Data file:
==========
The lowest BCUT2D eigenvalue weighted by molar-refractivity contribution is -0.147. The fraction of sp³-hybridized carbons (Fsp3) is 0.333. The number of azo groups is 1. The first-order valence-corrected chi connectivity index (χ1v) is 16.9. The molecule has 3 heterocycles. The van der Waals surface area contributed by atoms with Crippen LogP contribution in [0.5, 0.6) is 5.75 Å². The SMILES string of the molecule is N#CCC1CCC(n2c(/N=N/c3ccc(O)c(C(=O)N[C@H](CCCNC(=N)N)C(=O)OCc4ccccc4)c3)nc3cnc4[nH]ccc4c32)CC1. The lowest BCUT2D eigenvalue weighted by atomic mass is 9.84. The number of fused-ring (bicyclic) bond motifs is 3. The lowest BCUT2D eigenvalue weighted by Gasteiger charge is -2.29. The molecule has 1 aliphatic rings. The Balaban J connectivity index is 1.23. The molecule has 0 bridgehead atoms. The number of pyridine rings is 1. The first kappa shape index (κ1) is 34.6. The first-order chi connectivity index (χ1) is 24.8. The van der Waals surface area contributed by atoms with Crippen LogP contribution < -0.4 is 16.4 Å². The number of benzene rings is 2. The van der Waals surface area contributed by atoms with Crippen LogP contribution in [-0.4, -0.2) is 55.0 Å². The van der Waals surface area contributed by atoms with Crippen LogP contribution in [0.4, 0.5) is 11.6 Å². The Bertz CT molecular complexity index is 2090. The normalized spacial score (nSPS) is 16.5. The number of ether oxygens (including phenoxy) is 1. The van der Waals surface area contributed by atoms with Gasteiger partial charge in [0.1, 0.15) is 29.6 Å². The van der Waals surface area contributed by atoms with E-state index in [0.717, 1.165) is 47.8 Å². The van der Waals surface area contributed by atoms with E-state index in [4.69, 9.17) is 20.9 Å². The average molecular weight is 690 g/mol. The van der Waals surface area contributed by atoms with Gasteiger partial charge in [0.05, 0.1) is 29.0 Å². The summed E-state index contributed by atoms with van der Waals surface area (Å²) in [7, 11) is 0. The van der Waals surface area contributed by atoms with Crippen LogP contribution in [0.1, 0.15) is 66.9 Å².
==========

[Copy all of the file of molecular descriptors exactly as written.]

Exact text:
The lowest BCUT2D eigenvalue weighted by molar-refractivity contribution is -0.147. The fraction of sp³-hybridized carbons (Fsp3) is 0.333. The number of azo groups is 1. The first-order valence-corrected chi connectivity index (χ1v) is 16.9. The molecule has 3 heterocycles. The van der Waals surface area contributed by atoms with Crippen LogP contribution in [0.5, 0.6) is 5.75 Å². The SMILES string of the molecule is N#CCC1CCC(n2c(/N=N/c3ccc(O)c(C(=O)N[C@H](CCCNC(=N)N)C(=O)OCc4ccccc4)c3)nc3cnc4[nH]ccc4c32)CC1. The lowest BCUT2D eigenvalue weighted by atomic mass is 9.84. The number of fused-ring (bicyclic) bond motifs is 3. The lowest BCUT2D eigenvalue weighted by Gasteiger charge is -2.29. The molecule has 1 aliphatic rings. The Balaban J connectivity index is 1.23. The molecule has 0 bridgehead atoms. The number of pyridine rings is 1. The first kappa shape index (κ1) is 34.6. The first-order chi connectivity index (χ1) is 24.8. The van der Waals surface area contributed by atoms with Crippen LogP contribution < -0.4 is 16.4 Å². The number of benzene rings is 2. The van der Waals surface area contributed by atoms with Crippen LogP contribution in [-0.4, -0.2) is 55.0 Å². The van der Waals surface area contributed by atoms with Crippen LogP contribution in [0.4, 0.5) is 11.6 Å². The Bertz CT molecular complexity index is 2090. The normalized spacial score (nSPS) is 16.5. The number of ether oxygens (including phenoxy) is 1. The van der Waals surface area contributed by atoms with Gasteiger partial charge in [0.1, 0.15) is 29.6 Å². The van der Waals surface area contributed by atoms with E-state index in [0.717, 1.165) is 47.8 Å². The van der Waals surface area contributed by atoms with E-state index in [4.69, 9.17) is 20.9 Å². The average molecular weight is 690 g/mol. The van der Waals surface area contributed by atoms with Gasteiger partial charge in [0.05, 0.1) is 29.0 Å². The summed E-state index contributed by atoms with van der Waals surface area (Å²) in [7, 11) is 0. The van der Waals surface area contributed by atoms with Crippen LogP contribution in [0.1, 0.15) is 66.9 Å².